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Tiana Cowan (Penn State) – One Size Does Not Fit All: Accounting for Individual Differences in Language Evaluations
March 26, 2021
9:00 am
ZOOM Virtual Room (Link will be provided)

Tiana Cowan (Penn State) – One Size Does Not Fit All: Accounting for Individual Differences in Language Evaluations

One Size Does Not Fit All: Accounting for Individual Differences in Language Evaluations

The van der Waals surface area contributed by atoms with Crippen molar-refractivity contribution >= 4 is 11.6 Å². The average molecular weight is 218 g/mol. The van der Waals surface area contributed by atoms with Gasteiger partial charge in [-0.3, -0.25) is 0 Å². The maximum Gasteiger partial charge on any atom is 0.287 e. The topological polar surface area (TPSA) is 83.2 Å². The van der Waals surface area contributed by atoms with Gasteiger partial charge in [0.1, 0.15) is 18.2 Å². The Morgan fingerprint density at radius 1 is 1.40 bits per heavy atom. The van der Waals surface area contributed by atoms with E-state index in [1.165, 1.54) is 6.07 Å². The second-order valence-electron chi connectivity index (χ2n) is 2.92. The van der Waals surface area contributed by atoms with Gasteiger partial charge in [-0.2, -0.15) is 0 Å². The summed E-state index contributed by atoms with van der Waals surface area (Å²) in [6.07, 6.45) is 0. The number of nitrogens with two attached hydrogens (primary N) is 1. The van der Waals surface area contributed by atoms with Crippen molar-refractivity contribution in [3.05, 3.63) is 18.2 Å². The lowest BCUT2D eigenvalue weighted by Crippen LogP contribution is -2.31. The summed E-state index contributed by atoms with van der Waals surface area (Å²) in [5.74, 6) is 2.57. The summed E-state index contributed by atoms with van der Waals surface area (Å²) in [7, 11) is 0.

Diagnosing language disorders in linguistically diverse populations is a clinical challenge. One source of the difficulty is that there is a lot of heterogeneity in typical bilingual development that is associated with the experiences of each child. Other sources of difficulty are the shortage of bilingual clinicians in English speaking countries, and a lack of appropriate tools in each language. Despite such obstacles, speech-language pathologists are tasked with the challenging job of accurately measuring language to make clinical diagnoses. Researchers have proposed that administering processing measures, like sentence repetition tasks, in one language could be a potential solution. Sentence repetition tasks are commonly used in clinical practice since they measure a variety of language skills in one task, and they have exhibited good diagnostic accuracy across languages. To evaluate the potential of this practice, Cowan and Miller (in review) conducted a meta-analysis and found that administering sentence repetition in one language does not yield adequate diagnostic accuracy for use in clinical practice. In this talk, I will discuss how incorporating individual differences into language evaluations could improve the accurate diagnosis of language disorders. First, I will discuss how currently used diagnostic tools were created and evaluated. Then, I will present preliminary data evaluating how individual differences in exposure and proficiency interact with semantic and lexical properties to influence sentence repetition performance. The results will help speech-language pathologists more accurately interpret sentence repetition performance in clinical practice.